If n reference targets are used, then there are going to be 2n linear equations. Those equations, illustrated by Eq. 7, will be a superset of Eq. 6 in the same way Eq. 4a are the superset of Eq. 4. The system of equations represented by Eq. 7 is over-determined and has to be solved using the Least Square Method. As soon as Eq. 7 are solved and if the corrections found are not small enough, new approximations for ω, Φ, κ,PX, PY, PZ are computed:
Functions F and G and their derivatives are evaluated with these new approximations. A new system of equations are composed, which look the same as those in Eq. 7. The new system of equations has terms computed using the same formulas as shown in Eqs. 5.1 and 5.2 but only evaluated for that new step. After solving for the new system of equations, we again estimate corrections found, compose and solve a next system of equations and so forth, until corrections become less than a specified tolerance. In fact, the system of non-linear equations is being solved by linearizing them by way of the iterative converging process of solving a sequence of linear systems. It is apparent that in the sequence of linear systems all terms of odd equations according to Eq. 6a can be calculated by substituting “generic” positions x, y, z with target positions x Thus, it is enough to figure out “generic” formulas for all terms of equations (Eq. 6) to be able to program a computational engine for the iterative solving of system equations for k approximations. By measuring the distance to the reference point and incorporating the distance measurement in the calculations, a system can be solved using only three reference points where at least the distance to one reference point is measured. The distance measurement gives stability to the projector equations for tan(H) and tan(V) and also prevents the equations for tan(H) and tan(V) from diverging under certain conditions such as when the reference point is directly below the projector, i.e. at the center of the laser projector field of view. Unlike prior art laser projection systems that do not measure distance between the projector and the reference object/target, the distance measurement of the present invention eliminates the need to use six reference points in order to reduce the probability of obtaining a diverging solution when only three reference points are used. To include the distance measurement in the system equations, the basic formula is based on the geometric relationship of a right triangle d Where D is the distance from the X mirror. X e is the distance between the galvanometers. −Z By substituting the X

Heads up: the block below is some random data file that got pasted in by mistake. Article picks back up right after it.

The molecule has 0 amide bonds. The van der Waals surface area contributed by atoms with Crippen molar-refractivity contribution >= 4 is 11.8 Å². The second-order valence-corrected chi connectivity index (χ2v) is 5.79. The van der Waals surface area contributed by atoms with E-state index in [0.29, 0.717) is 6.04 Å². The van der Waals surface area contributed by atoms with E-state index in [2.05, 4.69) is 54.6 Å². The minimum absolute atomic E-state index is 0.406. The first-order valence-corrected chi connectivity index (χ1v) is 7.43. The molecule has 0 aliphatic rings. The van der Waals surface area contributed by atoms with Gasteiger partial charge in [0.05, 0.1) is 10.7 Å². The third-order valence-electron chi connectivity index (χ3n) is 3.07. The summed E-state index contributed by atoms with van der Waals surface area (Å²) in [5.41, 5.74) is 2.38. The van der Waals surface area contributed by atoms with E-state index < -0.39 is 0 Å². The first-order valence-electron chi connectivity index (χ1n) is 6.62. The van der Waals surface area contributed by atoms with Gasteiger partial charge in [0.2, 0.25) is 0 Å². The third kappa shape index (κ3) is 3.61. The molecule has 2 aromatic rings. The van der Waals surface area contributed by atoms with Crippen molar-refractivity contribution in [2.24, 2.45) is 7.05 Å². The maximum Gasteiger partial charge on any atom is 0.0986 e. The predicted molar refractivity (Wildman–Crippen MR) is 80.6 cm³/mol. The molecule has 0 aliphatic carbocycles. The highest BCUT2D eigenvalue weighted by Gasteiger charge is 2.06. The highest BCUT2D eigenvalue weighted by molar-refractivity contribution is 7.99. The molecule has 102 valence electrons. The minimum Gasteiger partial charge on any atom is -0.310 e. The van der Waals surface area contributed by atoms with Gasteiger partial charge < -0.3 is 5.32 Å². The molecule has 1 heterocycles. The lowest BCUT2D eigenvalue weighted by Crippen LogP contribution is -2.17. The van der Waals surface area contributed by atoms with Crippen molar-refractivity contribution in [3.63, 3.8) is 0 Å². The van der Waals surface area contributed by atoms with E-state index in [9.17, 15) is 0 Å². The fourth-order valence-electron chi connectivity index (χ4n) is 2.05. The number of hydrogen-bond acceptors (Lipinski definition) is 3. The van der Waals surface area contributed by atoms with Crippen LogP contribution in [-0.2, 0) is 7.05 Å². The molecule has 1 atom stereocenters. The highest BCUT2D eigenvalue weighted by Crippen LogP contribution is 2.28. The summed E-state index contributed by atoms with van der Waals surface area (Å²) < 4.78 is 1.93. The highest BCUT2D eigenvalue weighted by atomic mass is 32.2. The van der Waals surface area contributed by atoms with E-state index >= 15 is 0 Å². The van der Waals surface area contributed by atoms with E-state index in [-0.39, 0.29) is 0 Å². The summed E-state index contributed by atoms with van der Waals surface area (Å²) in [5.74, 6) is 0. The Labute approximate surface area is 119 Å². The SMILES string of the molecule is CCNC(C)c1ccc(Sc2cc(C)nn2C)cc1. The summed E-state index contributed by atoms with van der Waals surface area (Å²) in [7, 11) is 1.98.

As previously done with the beam steering equations, the distance equation is linearized using a Taylor series to form an auxiliary function E. Accordingly,
According to Taylor's Theorem: Where: (E) terms (∂E/∂ω) dω, dΦ, etc., are unknown corrections to be applied to the initial approximations. Equation 11 is actually a linear equation with respect to the unknown corrections: